Panorama view of exhibition in Jedlitschka Gallery, Zurich.

Panorama view of exhibition in Jedlitschka Gallery, Zurich.

24 December 2013

Beyond Complaint: What can we do to improve the situation?

Originally published November 13, 2006
 
brandl_mrdetermination.jpg

I was invited to contribute a comment to a blog site coming out of Nottingham, England. The artists running it have contributed comments to Sharkforum blogs in the past. I wrote several things, but summed up with a few comments that I feel are important to Sharkforum and the developing changes in the artworld in Chicago, Europe and elsewhere. Thoughts I would like to repeat here, since I finally gathered them all together.

I find Europe in general and Switzerland in particular to be a fabulous place to live. I found Chicago likewise a quite stimulating city. The artworld itself in Chicago ---- or the artworld itself in my chosen beautiful home in the eastern part of Switzerland --- that is, well, another story. One which arises here often --- and perhaps thereby it is changing. You know the story --- whether Nottingham, Chicago, Switzerland, Cologne, hell even London or NYC, it's the same. Everything is "good enough" --- but that's it. We artists have hardly lived in more secure times for us financially, many of us even have a good measure of success, so my complaints are NOT sour grapes. I'm doing very well. BUT I am NOT blind and will not pretend to be so, as seems to be demanded of artists nowadays. We live in a moribund, academic, mannerist, in short kiss-ass-ly boring, artworld.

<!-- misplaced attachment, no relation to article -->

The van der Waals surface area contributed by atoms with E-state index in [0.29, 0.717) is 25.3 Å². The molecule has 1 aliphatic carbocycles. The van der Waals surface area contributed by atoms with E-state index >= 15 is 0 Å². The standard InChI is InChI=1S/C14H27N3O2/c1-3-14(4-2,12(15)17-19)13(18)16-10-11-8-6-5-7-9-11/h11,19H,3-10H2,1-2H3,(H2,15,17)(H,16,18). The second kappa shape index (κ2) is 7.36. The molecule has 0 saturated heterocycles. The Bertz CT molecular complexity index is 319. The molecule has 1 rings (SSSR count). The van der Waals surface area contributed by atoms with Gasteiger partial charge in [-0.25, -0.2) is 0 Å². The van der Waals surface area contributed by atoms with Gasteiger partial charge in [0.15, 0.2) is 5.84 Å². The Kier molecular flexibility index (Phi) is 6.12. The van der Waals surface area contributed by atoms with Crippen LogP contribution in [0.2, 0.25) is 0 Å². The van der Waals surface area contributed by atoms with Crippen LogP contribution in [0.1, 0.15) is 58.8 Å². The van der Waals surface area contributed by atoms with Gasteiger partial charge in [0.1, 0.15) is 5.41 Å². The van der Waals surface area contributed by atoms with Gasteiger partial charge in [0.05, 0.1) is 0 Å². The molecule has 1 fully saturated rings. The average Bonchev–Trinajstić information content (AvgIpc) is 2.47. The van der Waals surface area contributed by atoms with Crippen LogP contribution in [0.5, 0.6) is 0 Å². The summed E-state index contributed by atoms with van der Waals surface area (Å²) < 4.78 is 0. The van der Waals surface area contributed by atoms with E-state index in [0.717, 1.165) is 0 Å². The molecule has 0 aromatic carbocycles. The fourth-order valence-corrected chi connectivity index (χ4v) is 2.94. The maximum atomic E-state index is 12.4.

Beyond complaint, though --- what will be the NEXT steps for Sharks and their allies and kin? In short:

What can we do to improve the situation?

First of all, make extremely high quality art. Particularly with well-honed technical abilities. If you DO NOT now have these skills, this is NO surprise as they are seldom taught in art schools any more. But GET them. That ability can not be denied nor taken away from us and will outlive many an overblown curator justification.

Second, openly criticize the situation. Step on toes. Stop kissing butt.

Third, offer and create constructive alternatives, even perhaps to the point of creating your own artworlds, venues and so on. Attempt to add a positive answer to every correct criticism you level.

Fourth, encourage others who do the same. Help build critics and curators and especially other artists who pay attention to what is around them, who have independent minds, who are more than simply careerist toadies. Even support your "enemies" (to an extent) if they finally seem to see the light. Just don't trust them behind your back.

Fifth, network in a POSITIVE sense, even internationally. And that's what we are doing now.

Sixth, leave doors open. Tell the truth, be upset about hypocrisy, but be willing to "let it go" if they improve, if the purveyors of pedantry and their groupies gain consciousness or make overtures toward reparation.

No comments: